Plaintiff does not set forth the jurisdictional ground for this action. It appears plaintiff may be trying to allege a claim for excessive force under the Civil Rights Act. That statute provides as follows:
Every person who, under color of [state law] . . . subjects, or causes to be subjected, any citizen of the United States . . . to the deprivation of any rights, privileges, or immunities secured by the Constitution . . . shall be liable to the party injured in an action at law, suit in equity, or other proper proceeding for redress.
42 U.S.C. § 1983. The statute requires that there be an actual connection or link between the actions of the defendants and the deprivation alleged to have been suffered by plaintiff. See Monell v. Department of Social Servs., 436 U.S. 658 (1978); Rizzo v. Goode, 423 U.S. 362 (1976). "A person 'subjects' another to the deprivation of a constitutional right, within the meaning of § 1983, if he does an affirmative act, participates in another's affirmative acts or omits to perform an act which he is legally required to do that causes the deprivation of which complaint is made." Johnson v. Duffy, 588 F.2d 740, 743 (9th Cir. 1978).
Moreover, supervisory personnel are generally not liable under § 1983 for the actions of their employees under a theory of respondeat superior and, therefore, when a named defendant holds a supervisorial position, the causal link between him and the claimed constitutional violation must be specifically alleged. See Fayle v. Stapley, 607 F.2d 858, 862 (9th Cir. 1979); Mosher v. Saalfeld, 589 F.2d 438, 441 (9th Cir. 1978), cert. denied, 442 U.S. 941 (1979). Vague and conclusory allegations concerning the involvement of official personnel in civil rights violations are not sufficient. See Ivey v. Board of Regents, 673 F.2d 266, 268 (9th Cir. 1982).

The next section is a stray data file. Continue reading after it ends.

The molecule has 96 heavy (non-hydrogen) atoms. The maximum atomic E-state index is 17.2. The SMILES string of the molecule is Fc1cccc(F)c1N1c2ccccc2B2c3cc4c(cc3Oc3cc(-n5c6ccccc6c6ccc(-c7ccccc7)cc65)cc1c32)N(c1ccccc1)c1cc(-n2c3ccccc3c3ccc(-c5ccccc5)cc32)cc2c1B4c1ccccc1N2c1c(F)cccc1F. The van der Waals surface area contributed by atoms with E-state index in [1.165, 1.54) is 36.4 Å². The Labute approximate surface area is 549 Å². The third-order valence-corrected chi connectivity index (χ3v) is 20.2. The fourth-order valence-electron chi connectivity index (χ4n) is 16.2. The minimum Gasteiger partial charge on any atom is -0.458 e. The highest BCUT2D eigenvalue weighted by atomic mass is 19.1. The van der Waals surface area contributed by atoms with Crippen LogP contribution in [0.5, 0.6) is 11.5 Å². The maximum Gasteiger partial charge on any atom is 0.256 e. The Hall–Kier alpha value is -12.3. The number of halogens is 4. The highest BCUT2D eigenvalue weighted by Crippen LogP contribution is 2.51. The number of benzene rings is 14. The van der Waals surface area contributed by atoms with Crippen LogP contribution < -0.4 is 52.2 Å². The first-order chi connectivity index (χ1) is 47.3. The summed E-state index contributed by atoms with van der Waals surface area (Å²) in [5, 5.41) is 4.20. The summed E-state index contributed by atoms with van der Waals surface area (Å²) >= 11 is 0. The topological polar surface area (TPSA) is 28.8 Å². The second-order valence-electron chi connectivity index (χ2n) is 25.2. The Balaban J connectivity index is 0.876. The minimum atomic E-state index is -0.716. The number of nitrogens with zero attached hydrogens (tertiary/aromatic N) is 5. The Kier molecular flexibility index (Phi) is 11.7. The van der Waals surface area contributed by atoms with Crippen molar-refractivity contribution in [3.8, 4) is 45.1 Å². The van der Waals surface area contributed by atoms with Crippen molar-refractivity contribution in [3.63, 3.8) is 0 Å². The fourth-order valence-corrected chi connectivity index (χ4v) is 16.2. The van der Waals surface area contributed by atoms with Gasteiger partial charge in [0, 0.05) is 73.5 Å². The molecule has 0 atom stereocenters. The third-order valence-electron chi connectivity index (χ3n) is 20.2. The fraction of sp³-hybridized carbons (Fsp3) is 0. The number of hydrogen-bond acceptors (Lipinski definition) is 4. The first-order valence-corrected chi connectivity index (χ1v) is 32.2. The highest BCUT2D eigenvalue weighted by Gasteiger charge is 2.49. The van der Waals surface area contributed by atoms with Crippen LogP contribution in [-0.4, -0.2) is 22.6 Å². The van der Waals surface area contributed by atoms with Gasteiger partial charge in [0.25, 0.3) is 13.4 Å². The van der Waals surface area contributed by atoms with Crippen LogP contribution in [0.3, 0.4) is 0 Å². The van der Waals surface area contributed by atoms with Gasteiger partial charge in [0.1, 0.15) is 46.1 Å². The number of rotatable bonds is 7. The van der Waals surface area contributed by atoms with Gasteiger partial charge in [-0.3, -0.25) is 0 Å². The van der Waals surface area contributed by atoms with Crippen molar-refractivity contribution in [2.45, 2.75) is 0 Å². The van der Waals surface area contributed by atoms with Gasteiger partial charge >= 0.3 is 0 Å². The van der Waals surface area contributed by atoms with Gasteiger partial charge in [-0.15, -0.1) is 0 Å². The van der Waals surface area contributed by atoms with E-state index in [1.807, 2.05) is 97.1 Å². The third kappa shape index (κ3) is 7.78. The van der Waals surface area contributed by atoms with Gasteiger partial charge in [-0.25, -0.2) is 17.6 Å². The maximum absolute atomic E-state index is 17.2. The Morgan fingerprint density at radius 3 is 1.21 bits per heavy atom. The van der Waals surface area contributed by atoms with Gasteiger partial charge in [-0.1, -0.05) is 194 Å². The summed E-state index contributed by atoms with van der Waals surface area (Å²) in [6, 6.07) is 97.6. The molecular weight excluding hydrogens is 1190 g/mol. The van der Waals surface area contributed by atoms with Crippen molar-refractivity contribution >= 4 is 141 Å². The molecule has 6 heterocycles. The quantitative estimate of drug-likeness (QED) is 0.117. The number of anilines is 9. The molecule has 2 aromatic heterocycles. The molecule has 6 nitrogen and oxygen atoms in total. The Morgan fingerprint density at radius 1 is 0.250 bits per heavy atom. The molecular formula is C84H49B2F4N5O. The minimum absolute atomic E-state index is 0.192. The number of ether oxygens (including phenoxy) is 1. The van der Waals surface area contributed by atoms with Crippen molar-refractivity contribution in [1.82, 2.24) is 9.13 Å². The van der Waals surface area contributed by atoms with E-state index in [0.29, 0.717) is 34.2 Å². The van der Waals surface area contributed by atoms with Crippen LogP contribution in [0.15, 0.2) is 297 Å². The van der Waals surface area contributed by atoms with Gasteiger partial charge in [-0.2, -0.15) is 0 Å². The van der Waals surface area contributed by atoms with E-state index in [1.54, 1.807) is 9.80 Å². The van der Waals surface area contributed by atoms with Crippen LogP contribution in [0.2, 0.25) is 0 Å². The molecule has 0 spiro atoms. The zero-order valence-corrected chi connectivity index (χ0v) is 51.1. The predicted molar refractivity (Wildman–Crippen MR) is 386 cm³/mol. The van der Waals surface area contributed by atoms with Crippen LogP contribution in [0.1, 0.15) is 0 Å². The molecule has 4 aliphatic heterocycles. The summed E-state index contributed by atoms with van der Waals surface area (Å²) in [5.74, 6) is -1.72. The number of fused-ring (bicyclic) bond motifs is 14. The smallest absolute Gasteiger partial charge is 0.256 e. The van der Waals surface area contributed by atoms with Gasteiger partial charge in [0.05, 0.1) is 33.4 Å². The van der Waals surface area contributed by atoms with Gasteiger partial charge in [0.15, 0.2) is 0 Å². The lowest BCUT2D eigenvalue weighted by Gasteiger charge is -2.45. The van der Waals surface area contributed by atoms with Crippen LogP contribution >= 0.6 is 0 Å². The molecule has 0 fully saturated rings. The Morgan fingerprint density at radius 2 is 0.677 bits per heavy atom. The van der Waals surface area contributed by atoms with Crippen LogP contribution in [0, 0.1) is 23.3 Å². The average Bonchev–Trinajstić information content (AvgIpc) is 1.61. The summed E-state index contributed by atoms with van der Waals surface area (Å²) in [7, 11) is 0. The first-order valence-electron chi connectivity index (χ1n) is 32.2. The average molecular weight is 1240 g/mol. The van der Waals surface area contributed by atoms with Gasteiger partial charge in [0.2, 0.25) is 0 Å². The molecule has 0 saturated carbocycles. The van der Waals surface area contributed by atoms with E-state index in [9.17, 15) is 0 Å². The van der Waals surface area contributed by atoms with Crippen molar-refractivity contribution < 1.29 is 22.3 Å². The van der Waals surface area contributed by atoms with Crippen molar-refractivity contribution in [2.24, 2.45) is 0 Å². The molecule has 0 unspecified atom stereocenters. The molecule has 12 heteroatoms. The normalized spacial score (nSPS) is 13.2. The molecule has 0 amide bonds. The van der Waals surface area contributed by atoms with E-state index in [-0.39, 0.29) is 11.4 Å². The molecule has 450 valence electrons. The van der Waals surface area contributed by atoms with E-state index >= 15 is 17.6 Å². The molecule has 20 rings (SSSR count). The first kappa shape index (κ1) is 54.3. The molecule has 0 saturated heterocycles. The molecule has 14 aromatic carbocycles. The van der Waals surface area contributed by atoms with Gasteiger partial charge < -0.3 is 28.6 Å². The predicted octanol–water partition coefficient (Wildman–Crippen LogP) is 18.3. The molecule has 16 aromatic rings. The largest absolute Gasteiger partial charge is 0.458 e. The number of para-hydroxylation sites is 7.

It appears from the exhibits attached to the complaint that plaintiff is complaining about handcuffs that were applied too tightly. Plaintiff is advised that excessive force claims in the context of pretrial detainees are measured by whether the arresting officer's actions were objectively unreasonable in light of the circumstances. See Lolli v. County of Orange, 351 F.3d 410, 415 (9th Cir. 2003) (explaining that for a pretrial detainee's excessive force claims, the question is whether the defendant's actions are "objectively reasonable" in light of the facts and circumstances, without regard to underlying intent or motivation); see also Gibson v. County of Washoe, Nev., 290 F.3d 1175, 1197-98 (9th Cir. 2002) (explaining that the "nature and quality of the intrusion" on a pretrial detainee's rights is considered when evaluating an excessive force claim).
Plaintiff names as a defendant the City of Woodland Police Department. No allegations, however, are made that any official policy gave rise to the alleged constitutional deprivation. See Monell v. Department of Social Servs., 436 U.S. 658 (1978). As such, a claim against the police department cannot lie. In addition, there are no charging allegations against defendants Hope Organization, Angie Barrera or Jeff Rulon.
If plaintiff chooses to amend the complaint, plaintiff must set forth the jurisdictional grounds upon which the court's jurisdiction depends. Federal Rule of Civil Procedure 8(a). Further, plaintiff must demonstrate how the conduct complained of has resulted in a deprivation of ...